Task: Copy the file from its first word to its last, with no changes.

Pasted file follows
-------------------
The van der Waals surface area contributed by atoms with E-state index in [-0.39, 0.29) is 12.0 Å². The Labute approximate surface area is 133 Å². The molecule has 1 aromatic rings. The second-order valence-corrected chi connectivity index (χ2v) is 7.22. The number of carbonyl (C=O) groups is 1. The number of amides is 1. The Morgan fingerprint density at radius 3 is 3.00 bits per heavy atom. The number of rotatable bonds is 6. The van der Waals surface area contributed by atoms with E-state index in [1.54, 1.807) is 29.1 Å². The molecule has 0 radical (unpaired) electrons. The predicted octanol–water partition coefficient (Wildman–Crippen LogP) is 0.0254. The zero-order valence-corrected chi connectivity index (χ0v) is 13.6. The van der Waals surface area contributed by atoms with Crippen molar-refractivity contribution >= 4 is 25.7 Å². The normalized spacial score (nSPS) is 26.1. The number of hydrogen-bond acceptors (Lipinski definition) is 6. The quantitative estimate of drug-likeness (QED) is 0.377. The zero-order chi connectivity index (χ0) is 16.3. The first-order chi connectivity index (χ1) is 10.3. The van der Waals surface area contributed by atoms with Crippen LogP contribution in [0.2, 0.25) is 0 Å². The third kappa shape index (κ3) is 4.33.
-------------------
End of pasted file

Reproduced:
The van der Waals surface area contributed by atoms with E-state index in [-0.39, 0.29) is 12.0 Å². The Labute approximate surface area is 133 Å². The molecule has 1 aromatic rings. The second-order valence-corrected chi connectivity index (χ2v) is 7.22. The number of carbonyl (C=O) groups is 1. The number of amides is 1. The Morgan fingerprint density at radius 3 is 3.00 bits per heavy atom. The number of rotatable bonds is 6. The van der Waals surface area contributed by atoms with E-state index in [1.54, 1.807) is 29.1 Å². The molecule has 0 radical (unpaired) electrons. The predicted octanol–water partition coefficient (Wildman–Crippen LogP) is 0.0254. The zero-order valence-corrected chi connectivity index (χ0v) is 13.6. The van der Waals surface area contributed by atoms with Crippen molar-refractivity contribution >= 4 is 25.7 Å². The normalized spacial score (nSPS) is 26.1. The number of hydrogen-bond acceptors (Lipinski definition) is 6. The quantitative estimate of drug-likeness (QED) is 0.377. The zero-order chi connectivity index (χ0) is 16.3. The first-order chi connectivity index (χ1) is 10.3. The van der Waals surface area contributed by atoms with Crippen LogP contribution in [0.2, 0.25) is 0 Å². The third kappa shape index (κ3) is 4.33.